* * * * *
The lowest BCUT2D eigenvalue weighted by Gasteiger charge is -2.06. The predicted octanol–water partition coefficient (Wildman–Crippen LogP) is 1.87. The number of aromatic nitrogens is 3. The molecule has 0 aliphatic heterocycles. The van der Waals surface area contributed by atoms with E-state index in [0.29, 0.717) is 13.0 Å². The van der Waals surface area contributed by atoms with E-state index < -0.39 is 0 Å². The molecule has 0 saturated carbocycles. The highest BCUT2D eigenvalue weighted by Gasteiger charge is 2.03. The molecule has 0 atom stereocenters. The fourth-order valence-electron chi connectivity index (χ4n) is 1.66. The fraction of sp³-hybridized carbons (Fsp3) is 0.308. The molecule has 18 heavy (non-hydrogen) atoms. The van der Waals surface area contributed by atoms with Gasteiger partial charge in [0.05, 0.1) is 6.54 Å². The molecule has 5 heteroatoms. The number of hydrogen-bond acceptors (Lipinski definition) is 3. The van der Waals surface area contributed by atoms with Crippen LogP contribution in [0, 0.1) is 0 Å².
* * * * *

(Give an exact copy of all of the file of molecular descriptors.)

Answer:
The lowest BCUT2D eigenvalue weighted by Gasteiger charge is -2.06. The predicted octanol–water partition coefficient (Wildman–Crippen LogP) is 1.87. The number of aromatic nitrogens is 3. The molecule has 0 aliphatic heterocycles. The van der Waals surface area contributed by atoms with E-state index in [0.29, 0.717) is 13.0 Å². The van der Waals surface area contributed by atoms with E-state index < -0.39 is 0 Å². The molecule has 0 saturated carbocycles. The highest BCUT2D eigenvalue weighted by Gasteiger charge is 2.03. The molecule has 0 atom stereocenters. The fourth-order valence-electron chi connectivity index (χ4n) is 1.66. The fraction of sp³-hybridized carbons (Fsp3) is 0.308. The molecule has 18 heavy (non-hydrogen) atoms. The van der Waals surface area contributed by atoms with Gasteiger partial charge in [0.05, 0.1) is 6.54 Å². The molecule has 5 heteroatoms. The number of hydrogen-bond acceptors (Lipinski definition) is 3. The van der Waals surface area contributed by atoms with Crippen LogP contribution in [0, 0.1) is 0 Å².